Who is eating the Fruits and Vegetables: Couch Potato or Internet Junkie?
About 21% of U.S. college students are overweight. However, aside from the 1995 National College Health Risk Behavior Survey (NCHRBS), the prevalence of health-risk behavior among college students has not been well characterized. The objective of this study is to investigate how college student’s body fruit and vegetable intake is affected by (1) demographics, (2) dietary habits, and (3) lifestyle. We collected data of college students enrolled at California Polytechnic State University. Sedentary habits such as watching TV, playing computer games, and surfing the web negatively impact both fruit and vegetable intake, which emphasizes the need to improve on-campus health education.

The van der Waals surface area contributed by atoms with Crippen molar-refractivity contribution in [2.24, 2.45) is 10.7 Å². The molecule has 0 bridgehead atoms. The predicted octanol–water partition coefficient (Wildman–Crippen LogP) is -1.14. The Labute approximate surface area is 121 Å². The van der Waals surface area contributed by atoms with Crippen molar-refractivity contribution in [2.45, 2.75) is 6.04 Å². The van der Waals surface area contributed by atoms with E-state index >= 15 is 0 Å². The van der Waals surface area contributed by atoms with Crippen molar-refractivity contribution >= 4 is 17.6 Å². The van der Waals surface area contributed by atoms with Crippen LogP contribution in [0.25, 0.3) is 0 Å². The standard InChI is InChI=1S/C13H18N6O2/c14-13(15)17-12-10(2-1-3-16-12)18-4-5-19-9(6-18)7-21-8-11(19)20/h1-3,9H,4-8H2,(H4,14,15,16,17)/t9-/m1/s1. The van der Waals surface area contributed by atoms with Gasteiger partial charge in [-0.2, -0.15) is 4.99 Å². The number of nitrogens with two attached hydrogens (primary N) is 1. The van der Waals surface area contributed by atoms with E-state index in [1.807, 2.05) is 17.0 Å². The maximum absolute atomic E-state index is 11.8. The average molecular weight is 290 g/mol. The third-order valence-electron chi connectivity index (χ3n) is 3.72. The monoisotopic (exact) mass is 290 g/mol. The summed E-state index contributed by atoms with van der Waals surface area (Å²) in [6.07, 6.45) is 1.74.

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- Cawley, John & Ruhm, Christopher J., 2011.
"The Economics of Risky Health Behaviors,"
Handbook of Health Economics,
- John Cawley & Christopher Ruhm, 2011. "The Economics of Risky Health Behaviors," NBER Working Papers 17081, National Bureau of Economic Research, Inc.
- Cawley, John & Ruhm, Christopher J., 2011. "The Economics of Risky Health Behaviors," IZA Discussion Papers 5728, Institute for the Study of Labor (IZA).
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